So let’s mix up the drink that David served at this year’s Cocktail Hour and raise our glass to Mr. Shenaut in hopes that that he and Teardrop (or some other worthy west coast bar) get recognized at next year’s Spirit Awards.


2 oz Don Julio Reposado Tequila
½ oz Martini and Rossi Sweet Vermouth
½ oz Loft Raspberrycello
1 tsp Cynar
½ tsp Fernet Branca
½ tsp Aceto Balsalmic
Orange Zest
Combine all ingredients
stir with cracked ice

strain into chilled cocktail glass
Garnish with orange zest

David Shenaut

David Shenaut

Drink courtesy of David Shenaut
Photo by:
Jamie Boudreau


Jim Meehan

•July 26, 2009 • 10 Comments

Over the course of the next series of posts I’m going to share the recipes of some of the luminaries that attend, and mix drinks at, Tales of the Cocktail.

One of my favorite events at Tales every year is the Cocktail Hour, an event that gathers the who’s who of the cocktail world into one room, and then forces them to make alcoholic beverages for lucky chumps like me. Now normally I would walk around the room taking pictures of each bar star, note their recipe and post here. Unfortunately this year the lighting in the rooms was quite poor, and I’m a horrible photographer of people, so the combination of both ensured that many of my pictures did not turn out. To add to my incompetence, this year Tales didn’t offer cards detailing the recipes at each table, in an effort to boost sales of this year’s Tales Cocktail Book I suspect. This would have been fine and dandy, but unfortunately all the recipes didn’t make it into the book so some drinks were omitted due to this lack of recipe. Anywho, enough compunctions, let’s get to our first bartender deity of the series and his recipes.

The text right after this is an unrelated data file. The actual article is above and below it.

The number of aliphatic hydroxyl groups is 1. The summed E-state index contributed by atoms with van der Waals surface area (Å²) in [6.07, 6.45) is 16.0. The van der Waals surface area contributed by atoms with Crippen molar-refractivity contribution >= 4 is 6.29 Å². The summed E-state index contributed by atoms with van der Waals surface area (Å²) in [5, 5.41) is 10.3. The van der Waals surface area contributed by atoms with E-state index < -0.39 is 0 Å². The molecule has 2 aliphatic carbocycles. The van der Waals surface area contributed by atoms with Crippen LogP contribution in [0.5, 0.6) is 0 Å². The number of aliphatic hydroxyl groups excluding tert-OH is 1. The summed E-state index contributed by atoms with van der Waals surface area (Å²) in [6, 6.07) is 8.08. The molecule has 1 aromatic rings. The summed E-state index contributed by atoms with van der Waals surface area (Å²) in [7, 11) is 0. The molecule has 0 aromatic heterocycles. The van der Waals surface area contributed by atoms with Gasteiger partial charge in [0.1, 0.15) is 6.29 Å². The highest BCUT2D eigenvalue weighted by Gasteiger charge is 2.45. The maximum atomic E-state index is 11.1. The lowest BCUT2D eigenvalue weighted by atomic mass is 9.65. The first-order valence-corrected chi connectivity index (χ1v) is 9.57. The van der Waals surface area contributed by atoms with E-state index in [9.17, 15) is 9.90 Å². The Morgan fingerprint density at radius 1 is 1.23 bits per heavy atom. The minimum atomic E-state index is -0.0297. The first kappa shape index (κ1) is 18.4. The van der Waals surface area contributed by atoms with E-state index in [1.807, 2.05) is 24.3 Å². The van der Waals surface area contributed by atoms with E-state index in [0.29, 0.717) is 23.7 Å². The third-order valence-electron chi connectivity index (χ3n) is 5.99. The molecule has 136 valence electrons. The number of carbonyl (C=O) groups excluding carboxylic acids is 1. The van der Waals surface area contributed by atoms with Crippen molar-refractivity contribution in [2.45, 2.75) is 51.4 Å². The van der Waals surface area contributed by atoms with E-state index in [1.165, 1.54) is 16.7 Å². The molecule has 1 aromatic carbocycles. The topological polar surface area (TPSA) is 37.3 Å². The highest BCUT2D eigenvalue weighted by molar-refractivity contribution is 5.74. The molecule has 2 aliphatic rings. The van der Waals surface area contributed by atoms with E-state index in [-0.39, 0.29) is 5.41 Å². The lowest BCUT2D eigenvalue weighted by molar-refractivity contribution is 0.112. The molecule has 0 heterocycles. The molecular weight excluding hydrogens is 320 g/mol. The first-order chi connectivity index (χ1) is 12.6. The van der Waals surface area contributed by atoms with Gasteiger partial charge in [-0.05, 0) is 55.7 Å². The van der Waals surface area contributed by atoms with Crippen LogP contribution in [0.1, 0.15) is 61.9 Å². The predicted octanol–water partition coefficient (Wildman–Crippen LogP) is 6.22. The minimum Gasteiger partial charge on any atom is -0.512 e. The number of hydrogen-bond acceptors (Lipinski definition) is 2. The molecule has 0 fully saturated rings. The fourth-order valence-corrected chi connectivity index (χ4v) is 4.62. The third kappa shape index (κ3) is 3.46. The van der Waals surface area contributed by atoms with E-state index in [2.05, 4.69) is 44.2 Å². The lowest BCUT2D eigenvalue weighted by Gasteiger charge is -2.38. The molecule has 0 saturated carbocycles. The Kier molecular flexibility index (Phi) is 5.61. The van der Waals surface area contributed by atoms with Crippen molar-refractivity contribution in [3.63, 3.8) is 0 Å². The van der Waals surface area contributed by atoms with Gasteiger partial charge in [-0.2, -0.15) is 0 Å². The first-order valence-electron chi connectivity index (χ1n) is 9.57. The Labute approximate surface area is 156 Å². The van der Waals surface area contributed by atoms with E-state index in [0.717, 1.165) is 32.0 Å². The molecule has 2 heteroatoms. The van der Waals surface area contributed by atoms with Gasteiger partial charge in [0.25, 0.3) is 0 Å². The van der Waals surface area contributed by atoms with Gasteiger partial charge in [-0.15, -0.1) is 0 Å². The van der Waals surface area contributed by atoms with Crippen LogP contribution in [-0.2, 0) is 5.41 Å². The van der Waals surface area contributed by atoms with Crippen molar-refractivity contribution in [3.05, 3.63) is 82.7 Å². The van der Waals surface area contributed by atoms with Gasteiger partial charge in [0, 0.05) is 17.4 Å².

From his Tales biography we get this about Jim Meehan:

Jim Meehan’s career in the restaurant business began in 1995 while studying English Literature and African American Studies at the University of Wisconsin at Madison. He worked his way from doorman to manager at both State Street Brats and Paul’s Club between bartending stints at The Great Dane and Café Montmartre.

One year after receiving his diploma in 2001, he moved to New York City and landed his first job at Five Points Restaurant on Great Jones Street. Two years later, he opened Pace, an ambitious Italian restaurant where he managed the bar and worked on the floor as a sommelier. When Pace closed, he spent over two years rebuilding the cocktail program at Gramercy Tavern while shaking drinks for renowned mixologist and mentor, Audrey Saunders at The Pegu Club. He currently runs PDT, a hidden cocktail lounge in the East Village where his work has been recognized by rising star awards from Star Chefs in 2007 and Cheers Magazine in 2009.